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The Purge (2013): Social Control and Class Conflict

What happens when laws of society are annually broken down for twelve straight hours by the very institution that created them?

This is the question explored by The Purge (2013), a film that depicts a few hours of legalized bloody sacrifice in exchange for a near perfect society for the rest of the year. Even though The Purge has its own twisted mixture of surprise and stupidity, it’s still something to consider if you’re looking for a uniquely disturbing thriller.

The film’s premise is this: In the year 2020, the United States is a near perfect society – unemployment and crime rates hit an all-time low. This societal accomplishment is made possible by a night called “the Purge” – an annual event that suspends all emergency services and legalizes all kinds of crime, including murder, for twelve straight hours. The logical basis follows that people kill others during the purge in order to vent out their hateful desires to those who have done them wrong and who do not contribute to society.

The film revolves around the wealthy Sandin family who tries to survive the night. The story picks up as the youngest son allows a stranger inside their house and freakishly masked people start invading the house in search of their prey.

While the movie offers a philosophical hint that human beings are inherently evil, it actually tackles two interesting issues for sociological inquiry: social control and class conflict.

In a highly speculative scenario in which the citizenry regulates itself without the consequences of punishment, we ask: How does society rely on unconventional forms of social control?

Social control, in its simplest definition, is a collection of efforts designed to ensure the conformity of people to a norm. It is a form of response when people go against widely accepted behavior – just think of the fine you pay when you violate traffic rules.

The Purge brings this definition of social control to a new level. While people conform because of the fear of punishment or because norms have been so internalized as to become self-control, the movie shows how fear itself becomes institutionalized as a type of social control to quell social ills. Citizens fear the existence of the annual “purge,” which is not a form of punishment, but a condition of normlessness in which there is actually no punishment. As such, the purge becomes a new kind of tool to control the population. It prompts an internalized sense of restraint on the citizens’ actions towards other people in anticipation of long-term consequences.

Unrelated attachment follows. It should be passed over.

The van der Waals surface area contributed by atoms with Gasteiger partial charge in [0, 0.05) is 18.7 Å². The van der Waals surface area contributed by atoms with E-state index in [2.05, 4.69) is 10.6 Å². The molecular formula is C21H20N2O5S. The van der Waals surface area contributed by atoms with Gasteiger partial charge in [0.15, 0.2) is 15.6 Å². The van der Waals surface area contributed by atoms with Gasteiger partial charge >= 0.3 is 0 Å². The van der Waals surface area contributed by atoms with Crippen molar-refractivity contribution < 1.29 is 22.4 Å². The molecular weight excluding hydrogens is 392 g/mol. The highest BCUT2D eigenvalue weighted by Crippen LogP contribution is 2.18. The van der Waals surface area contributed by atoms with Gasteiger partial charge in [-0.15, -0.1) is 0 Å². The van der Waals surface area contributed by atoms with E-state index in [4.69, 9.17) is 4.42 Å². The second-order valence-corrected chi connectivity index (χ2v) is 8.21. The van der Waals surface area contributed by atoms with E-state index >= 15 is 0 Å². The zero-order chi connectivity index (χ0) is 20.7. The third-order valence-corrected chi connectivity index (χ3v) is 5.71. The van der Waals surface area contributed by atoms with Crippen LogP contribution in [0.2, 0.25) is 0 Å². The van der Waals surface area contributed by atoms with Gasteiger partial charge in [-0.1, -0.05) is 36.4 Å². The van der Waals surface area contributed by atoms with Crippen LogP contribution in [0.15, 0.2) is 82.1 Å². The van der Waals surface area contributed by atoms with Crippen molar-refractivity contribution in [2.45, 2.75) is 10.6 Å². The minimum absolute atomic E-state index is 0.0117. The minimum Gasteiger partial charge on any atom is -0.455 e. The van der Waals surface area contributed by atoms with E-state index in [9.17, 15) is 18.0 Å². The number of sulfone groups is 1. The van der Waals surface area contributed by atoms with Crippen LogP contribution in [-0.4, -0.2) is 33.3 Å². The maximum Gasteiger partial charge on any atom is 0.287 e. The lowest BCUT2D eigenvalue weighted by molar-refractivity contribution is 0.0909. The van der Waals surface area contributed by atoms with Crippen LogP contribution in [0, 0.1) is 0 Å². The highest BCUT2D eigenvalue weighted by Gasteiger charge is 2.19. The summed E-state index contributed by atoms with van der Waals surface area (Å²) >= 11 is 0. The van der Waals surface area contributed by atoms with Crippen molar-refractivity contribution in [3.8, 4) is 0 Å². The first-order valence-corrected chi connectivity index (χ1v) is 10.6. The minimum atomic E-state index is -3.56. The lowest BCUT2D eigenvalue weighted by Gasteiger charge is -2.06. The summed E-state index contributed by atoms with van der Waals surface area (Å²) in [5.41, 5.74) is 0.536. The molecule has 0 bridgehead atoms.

For instance, the interactions of citizens become somehow contrived in that they are driven to be good-natured to one another, with the idea that somebody might come after them during the night of the purge. People who rely on the purge seek the approval of others. They regulate their behavior and avoid offending others so that they will not be affected during the purge.

In the midst of the question on social control, class conflict is also a prevalent theme as the film is driven by the “rich vs. poor” tension all the time. The antagonistic group of masked “purgers” who invade the Sandin house is determined to capture the male stranger who was granted entry. These purgers believe that the male stranger is a “useless pig” who deserves to die.

The movie shows how the interests of the haves are played out in the bigger picture. During the purge, the elites utilize this government-sanctioned orgy of violence by killing the have-nots as they believe these people are a burden on everyone else. This somehow mirrors one of the common beliefs of having a “purge” in the first place – that the poor are usually the ones who are more prone to committing crimes given their limited resources and opportunities.

Karl Marx’s depiction of class conflict illustrates that the masses are the ones who should wage an armed struggle against the ruling class (or the rich), but The Purge ironically boasts a perversion of his idea. Instead, we see how the ruling class eliminates everyone under their wing with bullets and blades. It is like witnessing an elite protest where conflicting interests are pitted against each other. Even in a state of normlessness, we see that anarchy remains at the mercy of the elites.

Ultimately, The Purge attempts to satisfy the satirical carnage and hunger for insanity of its viewers. But in its quest to do so, we are faced with a lot of questions that reflect the larger society. How will social relationships be affected after every purge? Would crime really be reduced if we legalize it once a year? Does the purge really embody certain norms of correctness that grant society’s physical survival?

Perhaps there’s only one way to find out.

1 Comment

  1. Pingback: The Institution: Religion and Nationalism | Shiloh Silverman

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